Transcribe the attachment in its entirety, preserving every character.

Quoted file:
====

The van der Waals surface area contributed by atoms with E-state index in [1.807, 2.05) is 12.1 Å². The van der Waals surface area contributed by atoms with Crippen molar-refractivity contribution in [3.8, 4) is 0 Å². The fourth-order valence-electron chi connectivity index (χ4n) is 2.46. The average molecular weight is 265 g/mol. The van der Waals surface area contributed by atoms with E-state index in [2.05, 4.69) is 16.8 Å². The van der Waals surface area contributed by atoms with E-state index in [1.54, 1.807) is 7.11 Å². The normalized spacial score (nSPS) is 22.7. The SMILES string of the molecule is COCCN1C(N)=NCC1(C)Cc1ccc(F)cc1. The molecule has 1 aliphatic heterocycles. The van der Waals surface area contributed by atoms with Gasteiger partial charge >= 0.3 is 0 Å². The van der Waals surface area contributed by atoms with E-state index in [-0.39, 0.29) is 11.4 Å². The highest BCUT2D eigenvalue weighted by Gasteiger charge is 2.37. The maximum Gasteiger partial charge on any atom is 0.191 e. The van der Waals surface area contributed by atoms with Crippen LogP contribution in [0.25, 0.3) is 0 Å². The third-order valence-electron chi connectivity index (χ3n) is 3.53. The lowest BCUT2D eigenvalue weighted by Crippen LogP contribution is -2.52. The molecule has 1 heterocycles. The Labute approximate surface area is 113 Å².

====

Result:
The van der Waals surface area contributed by atoms with E-state index in [1.807, 2.05) is 12.1 Å². The van der Waals surface area contributed by atoms with Crippen molar-refractivity contribution in [3.8, 4) is 0 Å². The fourth-order valence-electron chi connectivity index (χ4n) is 2.46. The average molecular weight is 265 g/mol. The van der Waals surface area contributed by atoms with E-state index in [2.05, 4.69) is 16.8 Å². The van der Waals surface area contributed by atoms with E-state index in [1.54, 1.807) is 7.11 Å². The normalized spacial score (nSPS) is 22.7. The SMILES string of the molecule is COCCN1C(N)=NCC1(C)Cc1ccc(F)cc1. The molecule has 1 aliphatic heterocycles. The van der Waals surface area contributed by atoms with Gasteiger partial charge >= 0.3 is 0 Å². The van der Waals surface area contributed by atoms with E-state index in [-0.39, 0.29) is 11.4 Å². The highest BCUT2D eigenvalue weighted by Gasteiger charge is 2.37. The maximum Gasteiger partial charge on any atom is 0.191 e. The van der Waals surface area contributed by atoms with Crippen LogP contribution in [0.25, 0.3) is 0 Å². The third-order valence-electron chi connectivity index (χ3n) is 3.53. The lowest BCUT2D eigenvalue weighted by Crippen LogP contribution is -2.52. The molecule has 1 heterocycles. The Labute approximate surface area is 113 Å².